In chapter 2 we defined commodities to be contingent upon events or states. This framework provides us with a powerful tool for thinking and theorizing about decisions under risk. In fact, within the theory we have been using so far, decisions that concern risky outcomes are formally identical to decisions concerning the time or the place that some commodity will be available, or its physical characteristics. In other words, choosing whether to buy health insurance is formally the same as the decision to buy a vacation in Hawaii or a new car.

    Yet, decisions about risk exposure have a special...

  9. 5 Static finance economy
    (pp. 102-140)

    This is the key theory chapter of this book. We now combine the Arrow–Debreu–Radner economy of chapters 2 and 3 with the von Neumann–Morgenstern utility of chapter 4. The payoff of this combination is considerable. We will be able to obtain much more concrete asset pricing formulas with more interpretations and content, and more empirically testable relationships. This marriage of general equilibrium theory and NM utility theory is a cornerstone of modern asset pricing theory. This is why we call the structure a finance economy.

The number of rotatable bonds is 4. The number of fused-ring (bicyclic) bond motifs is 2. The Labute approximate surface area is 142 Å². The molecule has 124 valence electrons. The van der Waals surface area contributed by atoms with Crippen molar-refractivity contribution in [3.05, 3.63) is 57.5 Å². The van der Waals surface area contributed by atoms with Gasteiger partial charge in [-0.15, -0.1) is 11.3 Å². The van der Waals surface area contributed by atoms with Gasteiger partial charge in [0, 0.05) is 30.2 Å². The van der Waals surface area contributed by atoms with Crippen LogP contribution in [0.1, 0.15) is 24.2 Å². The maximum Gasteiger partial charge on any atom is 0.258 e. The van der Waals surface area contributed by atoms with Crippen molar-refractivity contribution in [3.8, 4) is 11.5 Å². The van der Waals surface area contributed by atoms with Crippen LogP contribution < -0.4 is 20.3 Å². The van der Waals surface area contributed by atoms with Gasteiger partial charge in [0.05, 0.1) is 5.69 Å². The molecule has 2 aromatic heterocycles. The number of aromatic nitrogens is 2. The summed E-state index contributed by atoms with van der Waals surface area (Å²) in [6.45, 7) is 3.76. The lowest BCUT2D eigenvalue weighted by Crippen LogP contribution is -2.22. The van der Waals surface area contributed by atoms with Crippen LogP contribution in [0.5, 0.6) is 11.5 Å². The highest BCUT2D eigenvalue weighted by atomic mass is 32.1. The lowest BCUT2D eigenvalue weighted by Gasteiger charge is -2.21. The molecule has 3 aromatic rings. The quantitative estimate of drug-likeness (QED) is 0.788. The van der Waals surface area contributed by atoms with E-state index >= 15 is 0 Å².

But the finance economy is not only the playground of modern asset...

  10. 6 Dynamic finance economy
    (pp. 141-171)

    The model of the previous chapter is simplified in that it assumes that there are only two periods. Of course we could interpret these “periods” as present and future, but then the model does not allow us to think about the effects of the gradual resolution of uncertainty. Also, it is not necessarily natural to assume a finite horizon.¹ Luckily, the model generalizes to many periods, thereby increasing the realism and scope considerably. However, moving to an infinite horizon opens up some technical difficulties which require special consideration.

    The first step in generalizing the model to accommodate many periods is...

  11. 7 Empirics and the puzzles
    (pp. 172-198)